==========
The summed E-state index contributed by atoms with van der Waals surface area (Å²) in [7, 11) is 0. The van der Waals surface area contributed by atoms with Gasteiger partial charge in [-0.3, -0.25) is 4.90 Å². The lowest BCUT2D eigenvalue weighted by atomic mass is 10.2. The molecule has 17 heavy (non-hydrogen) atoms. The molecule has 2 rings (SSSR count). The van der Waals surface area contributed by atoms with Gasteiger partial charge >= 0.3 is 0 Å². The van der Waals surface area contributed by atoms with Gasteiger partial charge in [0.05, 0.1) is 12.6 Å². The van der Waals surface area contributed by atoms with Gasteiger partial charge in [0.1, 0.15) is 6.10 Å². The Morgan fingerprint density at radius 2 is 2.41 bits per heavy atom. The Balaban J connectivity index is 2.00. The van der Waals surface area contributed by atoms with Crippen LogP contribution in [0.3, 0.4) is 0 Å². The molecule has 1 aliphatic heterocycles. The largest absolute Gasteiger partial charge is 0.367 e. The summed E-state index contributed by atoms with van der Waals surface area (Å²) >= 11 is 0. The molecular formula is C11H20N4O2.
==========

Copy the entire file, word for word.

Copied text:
The summed E-state index contributed by atoms with van der Waals surface area (Å²) in [7, 11) is 0. The van der Waals surface area contributed by atoms with Gasteiger partial charge in [-0.3, -0.25) is 4.90 Å². The lowest BCUT2D eigenvalue weighted by atomic mass is 10.2. The molecule has 17 heavy (non-hydrogen) atoms. The molecule has 2 rings (SSSR count). The van der Waals surface area contributed by atoms with Gasteiger partial charge >= 0.3 is 0 Å². The van der Waals surface area contributed by atoms with Gasteiger partial charge in [0.05, 0.1) is 12.6 Å². The van der Waals surface area contributed by atoms with Gasteiger partial charge in [0.1, 0.15) is 6.10 Å². The Morgan fingerprint density at radius 2 is 2.41 bits per heavy atom. The Balaban J connectivity index is 2.00. The van der Waals surface area contributed by atoms with Crippen LogP contribution in [0.3, 0.4) is 0 Å². The molecule has 1 aliphatic heterocycles. The largest absolute Gasteiger partial charge is 0.367 e. The summed E-state index contributed by atoms with van der Waals surface area (Å²) >= 11 is 0. The molecular formula is C11H20N4O2.